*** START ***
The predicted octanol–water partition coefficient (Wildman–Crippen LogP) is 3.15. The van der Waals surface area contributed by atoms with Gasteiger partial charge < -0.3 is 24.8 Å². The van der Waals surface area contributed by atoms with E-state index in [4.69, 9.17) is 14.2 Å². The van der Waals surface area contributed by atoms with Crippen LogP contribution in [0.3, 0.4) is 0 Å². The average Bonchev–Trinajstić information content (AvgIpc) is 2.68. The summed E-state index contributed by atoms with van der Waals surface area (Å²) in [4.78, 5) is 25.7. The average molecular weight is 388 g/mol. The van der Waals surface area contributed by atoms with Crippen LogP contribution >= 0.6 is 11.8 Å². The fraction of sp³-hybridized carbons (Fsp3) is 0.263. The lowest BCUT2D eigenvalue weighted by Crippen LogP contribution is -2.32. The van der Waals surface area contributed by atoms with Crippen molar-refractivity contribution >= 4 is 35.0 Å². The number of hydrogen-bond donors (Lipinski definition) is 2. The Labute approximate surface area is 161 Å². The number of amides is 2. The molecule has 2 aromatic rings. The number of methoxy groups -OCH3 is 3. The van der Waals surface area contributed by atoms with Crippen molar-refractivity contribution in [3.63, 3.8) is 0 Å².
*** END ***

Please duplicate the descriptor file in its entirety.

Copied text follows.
The predicted octanol–water partition coefficient (Wildman–Crippen LogP) is 3.15. The van der Waals surface area contributed by atoms with Gasteiger partial charge < -0.3 is 24.8 Å². The van der Waals surface area contributed by atoms with E-state index in [4.69, 9.17) is 14.2 Å². The van der Waals surface area contributed by atoms with Crippen LogP contribution in [0.3, 0.4) is 0 Å². The average Bonchev–Trinajstić information content (AvgIpc) is 2.68. The summed E-state index contributed by atoms with van der Waals surface area (Å²) in [4.78, 5) is 25.7. The average molecular weight is 388 g/mol. The van der Waals surface area contributed by atoms with Crippen LogP contribution >= 0.6 is 11.8 Å². The fraction of sp³-hybridized carbons (Fsp3) is 0.263. The lowest BCUT2D eigenvalue weighted by Crippen LogP contribution is -2.32. The van der Waals surface area contributed by atoms with Crippen molar-refractivity contribution >= 4 is 35.0 Å². The number of hydrogen-bond donors (Lipinski definition) is 2. The Labute approximate surface area is 161 Å². The number of amides is 2. The molecule has 2 aromatic rings. The number of methoxy groups -OCH3 is 3. The van der Waals surface area contributed by atoms with Crippen molar-refractivity contribution in [3.63, 3.8) is 0 Å².